Published: September 9th 2007September 8th 2007
The prospect of going to England to see Andrew and Sue was exciting for us, as it had been almost twelve months since we said good-bye to them on Mallorca, and also because we had never before been to England, and were looking forward to greenery, clean air and blue skies!
It was great to see Andrew’s smiling face when we at last got through customs at Heathrow when we arrived. Sue and her friend Christina were still in Cardiff, her graduation from Cardiff University having taken place the day before.
Andrew drove us back to the house where he and Sue are renting a room from a young man who has a partner expecting a baby within a couple of months. They moved out into her place for the duration of our stay. The house is small and two storey, very similar to the “houses” we used to see in shows like “George and Mildred” years ago - a living room and kitchen downstairs, with bedrooms and bathroom upstairs, and very small, and attached to other “houses” with a similar layout and design.
Sue and Christina arrived by bus the next day, Sunday, and Christina stayed with us that night.
Andrew slept on the (extremely comfortable and sleep-inducing) couch, Sue and Christina in another room and we in Andrew & Sue’s room. The next day, Sue and Andrew had to go to work, so we and Christina walked down to the old town of Stevenage for a look around and to get a few things from the local supermarket for lunch. After we got back, we walked with Christina to the bus stop where she boarded a bus for Stansted airport, from where she flew back to Germany.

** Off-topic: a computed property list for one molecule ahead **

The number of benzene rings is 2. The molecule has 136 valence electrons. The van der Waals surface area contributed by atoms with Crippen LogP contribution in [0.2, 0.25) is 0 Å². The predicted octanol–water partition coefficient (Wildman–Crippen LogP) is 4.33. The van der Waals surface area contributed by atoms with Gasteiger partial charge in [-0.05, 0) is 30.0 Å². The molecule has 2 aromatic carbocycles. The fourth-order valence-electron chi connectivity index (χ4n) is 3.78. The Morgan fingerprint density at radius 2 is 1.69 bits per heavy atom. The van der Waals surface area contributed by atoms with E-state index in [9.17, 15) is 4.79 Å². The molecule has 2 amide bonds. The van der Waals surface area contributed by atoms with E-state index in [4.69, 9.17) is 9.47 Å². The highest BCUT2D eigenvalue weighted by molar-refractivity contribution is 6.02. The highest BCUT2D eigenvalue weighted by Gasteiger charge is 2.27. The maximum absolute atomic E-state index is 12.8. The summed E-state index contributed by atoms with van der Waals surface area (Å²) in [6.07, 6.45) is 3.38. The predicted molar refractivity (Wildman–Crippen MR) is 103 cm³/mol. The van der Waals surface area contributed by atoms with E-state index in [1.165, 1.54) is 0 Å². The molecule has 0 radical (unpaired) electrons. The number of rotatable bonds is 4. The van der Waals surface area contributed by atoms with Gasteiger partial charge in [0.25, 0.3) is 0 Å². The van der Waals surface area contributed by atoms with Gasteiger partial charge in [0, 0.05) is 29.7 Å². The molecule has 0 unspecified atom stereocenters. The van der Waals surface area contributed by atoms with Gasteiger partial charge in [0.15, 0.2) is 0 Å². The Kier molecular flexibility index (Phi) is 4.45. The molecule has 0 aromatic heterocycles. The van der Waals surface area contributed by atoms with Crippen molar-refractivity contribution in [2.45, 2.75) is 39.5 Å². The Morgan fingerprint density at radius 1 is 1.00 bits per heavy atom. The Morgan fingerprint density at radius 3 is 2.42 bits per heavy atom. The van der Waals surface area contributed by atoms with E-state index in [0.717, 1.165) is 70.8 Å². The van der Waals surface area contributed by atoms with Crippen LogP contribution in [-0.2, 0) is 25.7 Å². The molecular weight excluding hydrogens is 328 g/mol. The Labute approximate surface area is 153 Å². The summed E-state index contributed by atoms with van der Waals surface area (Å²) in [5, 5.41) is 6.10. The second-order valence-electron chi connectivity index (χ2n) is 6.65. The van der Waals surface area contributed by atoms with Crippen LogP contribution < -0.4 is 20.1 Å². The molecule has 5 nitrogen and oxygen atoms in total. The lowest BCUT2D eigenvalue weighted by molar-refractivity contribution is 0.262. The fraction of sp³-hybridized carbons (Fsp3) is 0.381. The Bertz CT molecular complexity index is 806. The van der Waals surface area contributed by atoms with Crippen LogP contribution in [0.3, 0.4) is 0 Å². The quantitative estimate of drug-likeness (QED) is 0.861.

For the rest of that week, we went for a daily walk and got our bearings while Sue and Andrew went to work. We had two days in London, where we took a guided bus tour of the city and explored other sights on foot. The highlight of these two days was the Tower of London, where many people spent their final days before being executed on the chopping block!
Then on the Sunday night we flew to Mallorca. We picked up a hire car - a Ford Ka, really only a pregnant rollerskate, but it was cheap to hire and cheap to run - and drove the thirty minutes or so